Endangered African Penguins, With Multiple Bee Stings, Are Found Dead

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Much more than 60 endangered African penguins were lately uncovered dead, all with numerous bee stings and no other external injuries, in accordance to officials in a coastal city in South Africa in which the birds consistently migrate.

Sixty-a few useless African penguins had been located Friday at the Boulders Penguin Colony, in Simon’s Town, about 25 miles south of Cape Town, in the southwest of the state.

All the penguins experienced many bee stings, and “many lifeless bees were being found at the internet site where the birds experienced died,” in accordance to a statement from the South African Nationwide Parks. “Therefore preliminary investigations advise that the penguins died simply because of getting stung by a swarm of Cape honey bees.”

No exterior physical accidents ended up noticed on any of the dead penguins, the assertion explained.

The penguins migrate to the region per year. The bees located around the useless birds are indigenous to the region, “usually coexist with wildlife” and “don’t sting unless provoked,” according to Dr. Alison Kock, a maritime biologist at the South African Countrywide Parks.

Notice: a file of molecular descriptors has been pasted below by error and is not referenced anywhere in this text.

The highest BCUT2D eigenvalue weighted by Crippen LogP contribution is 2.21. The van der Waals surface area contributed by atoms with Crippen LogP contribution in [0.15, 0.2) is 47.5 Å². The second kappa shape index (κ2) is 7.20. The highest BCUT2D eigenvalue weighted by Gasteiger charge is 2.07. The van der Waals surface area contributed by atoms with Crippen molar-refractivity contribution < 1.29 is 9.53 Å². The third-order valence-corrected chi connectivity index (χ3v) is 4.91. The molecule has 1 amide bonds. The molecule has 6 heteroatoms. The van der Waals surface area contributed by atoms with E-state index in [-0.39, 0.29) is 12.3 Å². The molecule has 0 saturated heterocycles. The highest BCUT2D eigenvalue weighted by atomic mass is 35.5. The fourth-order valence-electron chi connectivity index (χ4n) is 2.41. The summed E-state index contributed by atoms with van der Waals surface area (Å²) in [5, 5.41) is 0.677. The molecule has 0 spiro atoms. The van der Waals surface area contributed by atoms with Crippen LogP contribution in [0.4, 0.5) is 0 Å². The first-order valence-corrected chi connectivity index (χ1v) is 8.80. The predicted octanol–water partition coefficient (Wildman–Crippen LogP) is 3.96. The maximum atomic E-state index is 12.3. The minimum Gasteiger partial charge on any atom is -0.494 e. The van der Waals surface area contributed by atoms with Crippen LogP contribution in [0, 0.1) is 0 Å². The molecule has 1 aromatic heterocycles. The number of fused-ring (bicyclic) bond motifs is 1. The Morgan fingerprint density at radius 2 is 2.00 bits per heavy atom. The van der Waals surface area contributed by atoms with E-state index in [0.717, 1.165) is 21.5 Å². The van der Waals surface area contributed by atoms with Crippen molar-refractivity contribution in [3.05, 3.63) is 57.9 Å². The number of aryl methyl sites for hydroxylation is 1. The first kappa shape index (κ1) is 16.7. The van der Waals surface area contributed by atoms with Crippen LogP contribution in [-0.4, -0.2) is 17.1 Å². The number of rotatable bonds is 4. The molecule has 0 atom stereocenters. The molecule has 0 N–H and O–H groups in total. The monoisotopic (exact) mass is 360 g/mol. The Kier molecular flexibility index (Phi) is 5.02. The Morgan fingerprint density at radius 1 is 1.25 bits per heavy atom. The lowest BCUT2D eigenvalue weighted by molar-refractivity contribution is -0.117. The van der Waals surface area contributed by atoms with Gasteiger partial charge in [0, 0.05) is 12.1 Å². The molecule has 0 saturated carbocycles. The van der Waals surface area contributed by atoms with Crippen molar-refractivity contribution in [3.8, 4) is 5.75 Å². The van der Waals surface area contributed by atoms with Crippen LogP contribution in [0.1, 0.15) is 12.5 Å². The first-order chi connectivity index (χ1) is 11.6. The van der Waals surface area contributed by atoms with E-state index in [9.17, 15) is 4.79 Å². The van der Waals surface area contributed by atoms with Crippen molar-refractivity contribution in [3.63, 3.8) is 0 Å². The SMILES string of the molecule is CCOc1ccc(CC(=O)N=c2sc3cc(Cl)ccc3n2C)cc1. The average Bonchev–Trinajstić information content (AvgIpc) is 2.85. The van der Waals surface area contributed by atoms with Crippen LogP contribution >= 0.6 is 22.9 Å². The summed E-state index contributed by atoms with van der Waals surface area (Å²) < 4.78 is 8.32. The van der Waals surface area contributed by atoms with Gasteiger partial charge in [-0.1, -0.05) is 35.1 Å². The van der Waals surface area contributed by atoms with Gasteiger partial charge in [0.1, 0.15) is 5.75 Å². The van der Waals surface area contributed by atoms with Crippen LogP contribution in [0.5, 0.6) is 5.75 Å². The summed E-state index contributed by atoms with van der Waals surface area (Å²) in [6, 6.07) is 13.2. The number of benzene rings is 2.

“We have never ever experienced a problem like this just before,” she stated.

The penguins had been stung close to the eyes and on their flippers, spots not covered by feathers, Dr. Kock claimed.

“The feathers in excess of the penguin’s body are densely packed and it’s not likely the bees stings could have penetrated as a result of these feathers,” Dr. Kock explained in an electronic mail. “On the other hand, the pores and skin around the eyes and flippers have no feathers and the stings could penetrate in people locations.”

Exams are underway to ascertain if a toxin or a condition was a variable in the penguins’ fatalities, park officers stated. So significantly, officials feel the bees’ nest was disturbed, producing “a mass of bees to flee the nest, swarm and they turned defensive and aggressive,” Dr. Kock claimed. “Unfortunately the bees encountered a group of penguins on their flight route.”

African penguins are an endangered species with a populace of only about 41,700 older people, as of 2020, in accordance to the Intercontinental Union for Conservation of Nature’s Pink Checklist of Threatened Species.

The birds are living generally in coastal regions of Namibia and South Africa, according to the African Wildlife Basis, and can reach up to 28 inches in peak and 11 pounds in weight. They appear ashore to breed, get rid of previous feathers and relaxation.

Two oil spills, in 1994 and 2000, killed around 30,000 penguins, in accordance to the basis.

The birds’ populace has been lowering since overfishing has lowered their resource of food stuff, according to Oceana, a conservation group.

But the penguins are getting broader recognition.

The African penguins’ summer time migration to Simon’s City was lately highlighted in a Netflix documentary, “Penguin Town,” narrated by the actor Patton Oswalt.

“Some penguins may perhaps be emperors,” Mr. Oswalt suggests. “In this place, they are gods.”